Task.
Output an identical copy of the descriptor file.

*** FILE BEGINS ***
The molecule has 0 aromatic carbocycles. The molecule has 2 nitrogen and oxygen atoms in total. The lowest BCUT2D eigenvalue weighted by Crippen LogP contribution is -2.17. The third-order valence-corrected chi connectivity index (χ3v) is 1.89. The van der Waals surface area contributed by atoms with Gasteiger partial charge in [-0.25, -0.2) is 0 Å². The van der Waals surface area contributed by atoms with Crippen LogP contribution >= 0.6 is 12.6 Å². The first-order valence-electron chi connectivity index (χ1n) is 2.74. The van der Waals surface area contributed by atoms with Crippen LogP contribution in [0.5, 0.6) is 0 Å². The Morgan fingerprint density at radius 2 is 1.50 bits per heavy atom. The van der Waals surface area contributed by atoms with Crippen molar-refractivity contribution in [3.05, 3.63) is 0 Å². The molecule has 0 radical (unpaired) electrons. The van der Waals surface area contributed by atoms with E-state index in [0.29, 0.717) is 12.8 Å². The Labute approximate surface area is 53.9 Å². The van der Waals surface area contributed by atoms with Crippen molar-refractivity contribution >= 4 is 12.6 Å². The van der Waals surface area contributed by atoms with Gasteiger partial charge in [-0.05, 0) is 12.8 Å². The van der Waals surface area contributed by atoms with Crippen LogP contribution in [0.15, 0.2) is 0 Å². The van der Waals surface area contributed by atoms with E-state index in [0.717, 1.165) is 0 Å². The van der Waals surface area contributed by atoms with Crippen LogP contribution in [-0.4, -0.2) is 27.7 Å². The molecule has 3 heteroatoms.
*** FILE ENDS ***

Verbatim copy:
The molecule has 0 aromatic carbocycles. The molecule has 2 nitrogen and oxygen atoms in total. The lowest BCUT2D eigenvalue weighted by Crippen LogP contribution is -2.17. The third-order valence-corrected chi connectivity index (χ3v) is 1.89. The van der Waals surface area contributed by atoms with Gasteiger partial charge in [-0.25, -0.2) is 0 Å². The van der Waals surface area contributed by atoms with Crippen LogP contribution >= 0.6 is 12.6 Å². The first-order valence-electron chi connectivity index (χ1n) is 2.74. The van der Waals surface area contributed by atoms with Crippen LogP contribution in [0.5, 0.6) is 0 Å². The Morgan fingerprint density at radius 2 is 1.50 bits per heavy atom. The van der Waals surface area contributed by atoms with Crippen molar-refractivity contribution in [3.05, 3.63) is 0 Å². The molecule has 0 radical (unpaired) electrons. The van der Waals surface area contributed by atoms with E-state index in [0.29, 0.717) is 12.8 Å². The Labute approximate surface area is 53.9 Å². The van der Waals surface area contributed by atoms with Crippen molar-refractivity contribution >= 4 is 12.6 Å². The van der Waals surface area contributed by atoms with Gasteiger partial charge in [-0.05, 0) is 12.8 Å². The van der Waals surface area contributed by atoms with Crippen LogP contribution in [0.15, 0.2) is 0 Å². The van der Waals surface area contributed by atoms with E-state index in [0.717, 1.165) is 0 Å². The van der Waals surface area contributed by atoms with Crippen LogP contribution in [-0.4, -0.2) is 27.7 Å². The molecule has 3 heteroatoms.